||Is Loyalty a Hindrance?
Monster Resume Expert
Monster's career experts often receive questions
about how to handle job-hopping and long periods of unemployment on the resume.
But occasionally we are asked how to handle long-term employment -- jobs lasting
10 years or longer with one company. Increased job opportunities have
contributed to a more mobile workforce, where employees often jump at better job
offers without feeling they owe their current employers anything. Gone are the
days when employees stayed with one employer for an entire career. This leaves
long-term wondering, "Am I a dinosaur?"
The answer, of course, is no.
The key is to present your long-term work history as a positive attribute, proof
you're in for the long haul. Recruiting a new employee is an expensive endeavor
-- companies are always looking for ways to promote long-term tenure -- so
demonstrate you are a worthwhile investment. If you would like to use your solid
work history as a selling point, here are seven ways to enhance your resume:
1. Keep Learning.
Some employers might
view your long-term employment as an indication that your skills have stagnated.
Prove them wrong by constantly refreshing your skills through formal education
and self-study. Participate in professional development courses sponsored by
your employer or paid out-of-pocket. Create a Professional Development section
on your resume to list your ongoing education.
Remove Outdated Skills and Credentials.
Obsolete skills are a sure
sign of a dinosaur, so omit them. If you aren't sure, ask a trusted colleague or
potential hiring manager whether or not a particular skill is in vogue. You can
also glean this information by scouring job ads -- if the skill isn't included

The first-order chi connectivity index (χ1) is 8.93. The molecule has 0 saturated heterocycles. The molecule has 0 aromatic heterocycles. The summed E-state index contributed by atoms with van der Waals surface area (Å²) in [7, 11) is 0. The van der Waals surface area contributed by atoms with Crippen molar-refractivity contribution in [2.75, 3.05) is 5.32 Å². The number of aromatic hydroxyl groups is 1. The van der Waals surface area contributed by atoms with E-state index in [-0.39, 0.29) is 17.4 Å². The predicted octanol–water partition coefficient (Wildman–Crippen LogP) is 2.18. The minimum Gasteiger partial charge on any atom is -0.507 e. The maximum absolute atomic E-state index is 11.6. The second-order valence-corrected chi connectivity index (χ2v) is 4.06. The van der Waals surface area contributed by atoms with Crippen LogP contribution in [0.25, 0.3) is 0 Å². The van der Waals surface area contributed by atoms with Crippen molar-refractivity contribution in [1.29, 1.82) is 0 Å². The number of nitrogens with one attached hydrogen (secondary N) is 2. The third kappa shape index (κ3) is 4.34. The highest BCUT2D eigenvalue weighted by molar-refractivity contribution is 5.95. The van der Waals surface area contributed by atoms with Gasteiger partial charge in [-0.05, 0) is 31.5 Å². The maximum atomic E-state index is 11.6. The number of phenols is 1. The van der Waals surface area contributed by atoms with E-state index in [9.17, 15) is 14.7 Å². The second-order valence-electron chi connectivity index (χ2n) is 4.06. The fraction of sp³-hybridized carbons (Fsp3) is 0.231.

in job postings, it should probably be omitted.
List Different Positions Separately.
Promotions illustrate that your
company realized your worth and offered you more responsibility. Even lateral
moves indicate your employer recognized your diverse talents. Instead of
grouping all of your positions under one heading, give your positions individual
descriptions along with distinct time periods. Reinforce your internal mobility
with terms such as "promoted to" or "selected by CEO to assist with a new
department start-up." If you've been in the same position for your entire
tenure, show how you've grown in this position and made a difference to the
organization. To jog your memory, think about how your current job duties differ
from when you first started.
Your employment description should go beyond merely
listing job duties. To get noticed in this competitive job market, your resume
should feature a track record of accomplishments. If you feel stifled in your
current position, volunteer for a project that's outside your core competency to
experience new challenges and develop new skills.
5. Use Your Employment History to Your Advantage.
longevity, dedication, commitment, loyalty, and perseverance as selling points,
both on your resume and in interviews. You also have the advantage of having
seen your accomplishments through from beginning to end.
6. Highlight Experiences Related to Your Goal.
you've been with a company for many years, chances are that you boast a long
list of achievements. However, your résumé should only present the experience,
skills and training that relate to your current goal. Since a resume is a
marketing piece rather than a career history, don't feel that your resume must
cover every detail of your career. Edit down your experience so that you are
armed with a powerful resume that is tailored to your current job target.
7. Create a Career Summary Section.
well-written summary at the beginning of your resume will present your career in
a positive light. The summary provides an initial hard sell, demonstrating you
are highly qualified for your stated goal.
Conducting a job search after
a long period with one company can seem daunting, but realize that your
experience provides you with skills that will be of value to your next employer